Friday 13 March 2020

What is science? Part 4


If we couldn’t learn from the past there would be no science at all. Science depends on the idea that if I do a series of experiments and they all come up with the same result, it is highly likely that they will do so in the future. This isn’t just how science works, it’s how we all behave in our ordinary lives. The problem is that we have to make an assumption that we cannot prove, that the future will be like the past. But because we cannot see into the future, we don’t know that the future will behave as the past did.

This can be illustrated in a number of ways. Every day a farmer arrives to take his cow to milking and to feed it. The cow sees the farmer arrive and says to itself I’m going to fed and milked. But one day the farmer decides that the cow is too old to be milked and sends it to the slaughter house instead. The cow does an experiment every day. When I see the farmer, I get fed. It assumes that the future will be like the past, but instead gets an unfortunate surprise.

In the middle ages there was an example that was used in syllogisms.

All swans are white.
Honker is a swan.
Therefore, honker is white.

It was assumed that by definition swans were white, just as bachelors were unmarried. But the discovery of Australia proved the syllogism wrong, or at least the assumption.

Science depends on the assumption that the past will be like the future, otherwise we couldn’t learn anything, but the most important lesson we learn from the history of science is that science is frequently wrong.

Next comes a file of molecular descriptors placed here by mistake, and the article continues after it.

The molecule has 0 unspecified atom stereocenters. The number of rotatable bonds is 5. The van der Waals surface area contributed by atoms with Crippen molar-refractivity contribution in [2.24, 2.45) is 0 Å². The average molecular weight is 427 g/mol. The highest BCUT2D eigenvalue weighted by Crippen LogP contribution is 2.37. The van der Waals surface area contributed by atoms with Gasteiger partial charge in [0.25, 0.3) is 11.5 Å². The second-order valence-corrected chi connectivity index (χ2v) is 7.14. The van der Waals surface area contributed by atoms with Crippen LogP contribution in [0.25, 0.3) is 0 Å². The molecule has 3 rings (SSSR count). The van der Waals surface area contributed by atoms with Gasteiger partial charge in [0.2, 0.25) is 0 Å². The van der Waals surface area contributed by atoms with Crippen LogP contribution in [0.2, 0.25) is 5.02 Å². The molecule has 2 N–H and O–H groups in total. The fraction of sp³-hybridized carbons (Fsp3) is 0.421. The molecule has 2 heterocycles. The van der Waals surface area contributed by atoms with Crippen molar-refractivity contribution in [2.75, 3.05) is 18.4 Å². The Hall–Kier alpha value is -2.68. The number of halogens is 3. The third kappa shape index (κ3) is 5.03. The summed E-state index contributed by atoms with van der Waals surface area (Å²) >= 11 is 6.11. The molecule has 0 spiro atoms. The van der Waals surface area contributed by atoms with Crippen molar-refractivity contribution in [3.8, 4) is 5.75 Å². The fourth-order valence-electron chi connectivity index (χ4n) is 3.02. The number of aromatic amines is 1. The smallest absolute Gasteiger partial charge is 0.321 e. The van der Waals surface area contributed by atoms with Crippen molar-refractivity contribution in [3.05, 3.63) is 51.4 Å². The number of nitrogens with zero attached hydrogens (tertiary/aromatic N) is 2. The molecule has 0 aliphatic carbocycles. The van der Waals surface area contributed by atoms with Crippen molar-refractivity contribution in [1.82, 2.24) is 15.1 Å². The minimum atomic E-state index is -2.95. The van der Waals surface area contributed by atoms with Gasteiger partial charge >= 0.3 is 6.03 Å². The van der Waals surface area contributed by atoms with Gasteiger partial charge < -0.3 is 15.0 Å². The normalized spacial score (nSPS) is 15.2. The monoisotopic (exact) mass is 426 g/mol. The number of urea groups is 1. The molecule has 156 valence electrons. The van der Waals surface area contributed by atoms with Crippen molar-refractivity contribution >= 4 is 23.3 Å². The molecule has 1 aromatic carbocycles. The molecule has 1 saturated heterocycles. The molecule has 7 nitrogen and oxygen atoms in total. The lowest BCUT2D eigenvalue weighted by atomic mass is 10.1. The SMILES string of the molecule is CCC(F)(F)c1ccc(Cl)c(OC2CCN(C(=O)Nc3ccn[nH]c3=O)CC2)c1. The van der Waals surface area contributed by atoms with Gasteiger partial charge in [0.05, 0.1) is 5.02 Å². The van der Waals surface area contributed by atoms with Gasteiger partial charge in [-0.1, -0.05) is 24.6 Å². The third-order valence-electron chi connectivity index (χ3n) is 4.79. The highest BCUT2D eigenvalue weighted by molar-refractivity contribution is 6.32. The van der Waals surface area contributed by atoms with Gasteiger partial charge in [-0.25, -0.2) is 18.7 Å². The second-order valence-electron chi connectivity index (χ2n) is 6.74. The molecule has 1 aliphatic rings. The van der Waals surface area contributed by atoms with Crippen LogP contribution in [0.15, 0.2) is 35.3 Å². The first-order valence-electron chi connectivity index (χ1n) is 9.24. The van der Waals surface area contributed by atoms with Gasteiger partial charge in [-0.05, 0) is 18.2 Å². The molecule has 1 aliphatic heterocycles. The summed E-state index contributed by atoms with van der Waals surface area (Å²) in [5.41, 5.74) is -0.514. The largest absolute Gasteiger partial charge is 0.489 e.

We know that people at various times believed that the Earth was flat and that the sun went around it, but it is not just scientific theories from ancient times that have proved to be mistaken or incomplete. Certain medicines that science thought were safe have turned out to be dangerous. Newtonian physics was superseded by Einstein. Knowledge of the past without which science could not proceed shows us therefore that science has frequently been wrong. The history of science is the history of its falsification. But then if the future is like the past, we should expect future science to prove present science to be mistaken, at least in part. Scientists in the nineteenth century simply could not imagine how Newtonian physics could be in any way less than a perfect description of the universe. They couldn’t predict Einstein, because he was a black swan. But we too cannot predict in what way our present knowledge may be superseded.

The future may in some unpredictable way be different from the past, but even if the future continues to resemble the past it may resemble it in our being mistaken.

From this we should not be overly sceptical about science. It still tells us more about the world and the universe than any other body of knowledge that we have. But we shouldn’t be overly arrogant about science either. Very many able scientists have been mistaken in the past. If the future resembles the past, we can expect very many able scientists to be mistaken now.

Truth is not democratic. It doesn’t matter if the overwhelming majority of scientists think that one particular theory is correct and only a tiny number think a different theory is correct. There have been many examples in the past where a lone voice was correct. Science progresses by theories being falsified. Ordinary scientists of course don’t want to falsify their theories they want to confirm them. They are like the cows waiting to be milked. Every day they confirm their theory. But the herd mentality is sometimes overthrown in a scientific revolution. It needs just one farmer to do that. One rogue scientist slaughters the whole herd and we have a new theory.